• Opuntia, also known as nopales or paddle cactus is a genus in the cactus family
  • The most commonly culinary species is the Indian Fig Opuntia (O. ficus-indica). Most culinary uses of the term "prickly pear" refer to this species. Prickly pears are also known as "tuna", "nopal" or nopales. The fruit of prickly pears, commonly called cactus fruit, cactus fig, Indian fig or tuna in Spanish, is edible, although it has to be peeled carefully to remove the small spines on the outer skin before consumption. The young stem segments, usually called nopales, are also edible in most species of Opuntia. They are commonly used in Mexican cuisine in dishes such as huevos con nopales (eggs with nopal), or tacos de nopales.
  • Frangipani (Plumeria acutifolia) is called Tayoke Saga in Burmese
  • What accounts for this temple is the best preserved paintings inside, which are thought to date from the original construction of the temple and to be the oldest remaining in Bagan.
  • Bougainvillea. The flower is called Sakhu Pan (Paper Flower).
  • Gubyaukgyi has some of the most spectacular wall paintings in Bagan. Every inch of wall space, as well as the ceilings, is covered. If you visit on your own that a torch is a necessity to explore the paintings under low light conditions. Photography was not allowed inside.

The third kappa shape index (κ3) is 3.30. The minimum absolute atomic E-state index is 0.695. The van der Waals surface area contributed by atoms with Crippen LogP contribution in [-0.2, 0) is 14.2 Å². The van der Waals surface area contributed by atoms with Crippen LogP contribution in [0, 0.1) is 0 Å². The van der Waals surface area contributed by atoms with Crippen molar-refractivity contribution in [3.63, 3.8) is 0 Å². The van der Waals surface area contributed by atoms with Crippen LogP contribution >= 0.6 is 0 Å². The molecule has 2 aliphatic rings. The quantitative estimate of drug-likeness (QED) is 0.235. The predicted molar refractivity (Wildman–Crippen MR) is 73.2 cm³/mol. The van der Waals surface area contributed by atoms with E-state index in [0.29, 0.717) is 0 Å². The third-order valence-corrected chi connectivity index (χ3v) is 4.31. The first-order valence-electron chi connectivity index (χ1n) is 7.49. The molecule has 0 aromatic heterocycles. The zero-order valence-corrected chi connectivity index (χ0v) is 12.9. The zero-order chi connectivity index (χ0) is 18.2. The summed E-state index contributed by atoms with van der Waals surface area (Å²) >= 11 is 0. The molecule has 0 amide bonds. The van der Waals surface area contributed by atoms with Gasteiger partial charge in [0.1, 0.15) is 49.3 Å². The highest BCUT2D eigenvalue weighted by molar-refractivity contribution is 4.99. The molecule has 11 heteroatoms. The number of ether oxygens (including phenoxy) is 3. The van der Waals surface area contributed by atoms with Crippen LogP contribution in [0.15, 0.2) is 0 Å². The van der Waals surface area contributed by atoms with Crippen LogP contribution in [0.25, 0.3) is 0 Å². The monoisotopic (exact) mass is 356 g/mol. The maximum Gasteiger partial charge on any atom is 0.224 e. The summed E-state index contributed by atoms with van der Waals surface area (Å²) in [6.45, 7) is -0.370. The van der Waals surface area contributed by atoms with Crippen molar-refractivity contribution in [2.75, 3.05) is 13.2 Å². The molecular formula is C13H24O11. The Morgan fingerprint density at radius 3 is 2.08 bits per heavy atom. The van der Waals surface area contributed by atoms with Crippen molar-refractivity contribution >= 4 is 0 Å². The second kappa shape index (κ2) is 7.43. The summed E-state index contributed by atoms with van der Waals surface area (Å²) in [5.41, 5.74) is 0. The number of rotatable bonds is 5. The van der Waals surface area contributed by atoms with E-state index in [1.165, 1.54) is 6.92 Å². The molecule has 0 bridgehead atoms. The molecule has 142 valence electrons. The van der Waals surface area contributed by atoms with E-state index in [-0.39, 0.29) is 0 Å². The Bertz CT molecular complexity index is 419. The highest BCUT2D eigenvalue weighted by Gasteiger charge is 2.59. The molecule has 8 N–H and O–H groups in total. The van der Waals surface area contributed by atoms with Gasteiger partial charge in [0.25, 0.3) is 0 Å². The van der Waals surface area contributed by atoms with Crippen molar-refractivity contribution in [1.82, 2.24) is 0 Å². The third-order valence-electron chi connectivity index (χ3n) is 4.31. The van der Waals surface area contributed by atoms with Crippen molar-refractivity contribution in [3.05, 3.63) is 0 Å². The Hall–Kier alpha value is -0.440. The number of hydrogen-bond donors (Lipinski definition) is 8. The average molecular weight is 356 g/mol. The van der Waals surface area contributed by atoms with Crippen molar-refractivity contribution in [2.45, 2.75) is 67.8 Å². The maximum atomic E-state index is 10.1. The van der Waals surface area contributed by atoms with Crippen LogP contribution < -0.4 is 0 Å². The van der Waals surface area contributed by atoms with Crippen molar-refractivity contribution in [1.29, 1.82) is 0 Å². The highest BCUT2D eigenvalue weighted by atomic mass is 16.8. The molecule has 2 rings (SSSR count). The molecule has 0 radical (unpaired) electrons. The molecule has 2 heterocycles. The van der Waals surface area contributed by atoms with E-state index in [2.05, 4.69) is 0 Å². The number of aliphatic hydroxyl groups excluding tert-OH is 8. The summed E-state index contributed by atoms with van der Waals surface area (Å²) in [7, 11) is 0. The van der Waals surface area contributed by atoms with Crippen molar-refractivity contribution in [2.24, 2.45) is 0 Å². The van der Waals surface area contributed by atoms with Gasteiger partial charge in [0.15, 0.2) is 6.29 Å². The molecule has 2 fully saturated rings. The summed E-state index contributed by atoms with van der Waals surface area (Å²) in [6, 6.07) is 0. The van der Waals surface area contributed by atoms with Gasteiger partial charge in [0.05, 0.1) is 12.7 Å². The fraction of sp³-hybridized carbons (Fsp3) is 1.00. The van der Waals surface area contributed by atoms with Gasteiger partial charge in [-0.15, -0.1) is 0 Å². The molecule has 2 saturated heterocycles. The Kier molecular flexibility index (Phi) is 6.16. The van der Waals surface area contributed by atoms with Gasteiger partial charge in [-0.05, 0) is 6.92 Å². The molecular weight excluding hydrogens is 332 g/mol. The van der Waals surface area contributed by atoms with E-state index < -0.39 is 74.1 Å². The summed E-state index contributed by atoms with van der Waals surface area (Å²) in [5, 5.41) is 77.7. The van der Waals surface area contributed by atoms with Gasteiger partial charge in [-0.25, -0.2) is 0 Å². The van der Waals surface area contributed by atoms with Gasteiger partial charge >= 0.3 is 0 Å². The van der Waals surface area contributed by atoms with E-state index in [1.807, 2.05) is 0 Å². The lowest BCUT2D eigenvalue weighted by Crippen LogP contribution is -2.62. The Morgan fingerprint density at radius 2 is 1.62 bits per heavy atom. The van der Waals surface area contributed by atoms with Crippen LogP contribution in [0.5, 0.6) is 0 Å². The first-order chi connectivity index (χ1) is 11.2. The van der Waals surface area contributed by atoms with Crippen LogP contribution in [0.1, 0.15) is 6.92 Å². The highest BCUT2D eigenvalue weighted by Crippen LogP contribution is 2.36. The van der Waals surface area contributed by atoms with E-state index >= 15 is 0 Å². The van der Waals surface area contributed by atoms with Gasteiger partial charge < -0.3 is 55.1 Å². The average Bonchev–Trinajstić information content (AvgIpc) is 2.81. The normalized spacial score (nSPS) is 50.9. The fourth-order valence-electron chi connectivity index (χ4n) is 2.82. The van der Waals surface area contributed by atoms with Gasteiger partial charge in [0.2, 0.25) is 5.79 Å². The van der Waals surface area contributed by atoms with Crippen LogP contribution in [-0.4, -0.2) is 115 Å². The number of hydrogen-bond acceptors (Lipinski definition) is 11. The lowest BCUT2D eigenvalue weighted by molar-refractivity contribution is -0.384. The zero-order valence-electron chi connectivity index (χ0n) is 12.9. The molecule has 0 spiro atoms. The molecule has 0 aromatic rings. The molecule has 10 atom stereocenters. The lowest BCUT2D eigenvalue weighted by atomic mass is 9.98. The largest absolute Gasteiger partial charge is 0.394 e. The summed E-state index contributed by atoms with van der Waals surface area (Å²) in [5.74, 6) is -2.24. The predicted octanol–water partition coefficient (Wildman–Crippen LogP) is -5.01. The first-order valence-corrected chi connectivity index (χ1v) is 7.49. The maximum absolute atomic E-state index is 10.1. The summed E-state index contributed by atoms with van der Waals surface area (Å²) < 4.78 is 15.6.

• The earth witness mudra is also called the Bhumisparsha ("gesture of touching the earth") mudra.
  • Stone slab inscribed with the sacred Buddhist text of the
  • The Naga tradition in Buddhism began with an episode in the life of the Buddha. After attaining Buddhahood, the Buddha spent seven weeks in continuous meditation in the vicinity of the Bodhi Tree, and the sixth of the seven weeks was spent on the shore of the Mucalinda Lake, a few yards away from the Tree; there blew a great storm, and the Naga king, who lived in a tree nearby, sheltered the Buddha by winding his coils seven times round the meditating Buddha's body and holding his hood over the Buddha's head. The depiction of the meditating Buddha protected by the coils of the Naga king later became a popular motif in Buddhist art and sculpture. Up to the present day the Naga is the most popular motif in Burmese art, both religious and secular.
  • Visiting temples •Respect the Buddha Statues: Never touch, sit near, or climb on a Buddha statue or the raised platform. Get permission before taking photographs and never do so during worship. When exiting, back away from the Buddha before turning your back. •Don't Point: Pointing at things or people around the temple is considered extremely rude. To indicate something, use your right hand with the palm facing upwards. When sitting, never point your feet at a person or image of Buddha.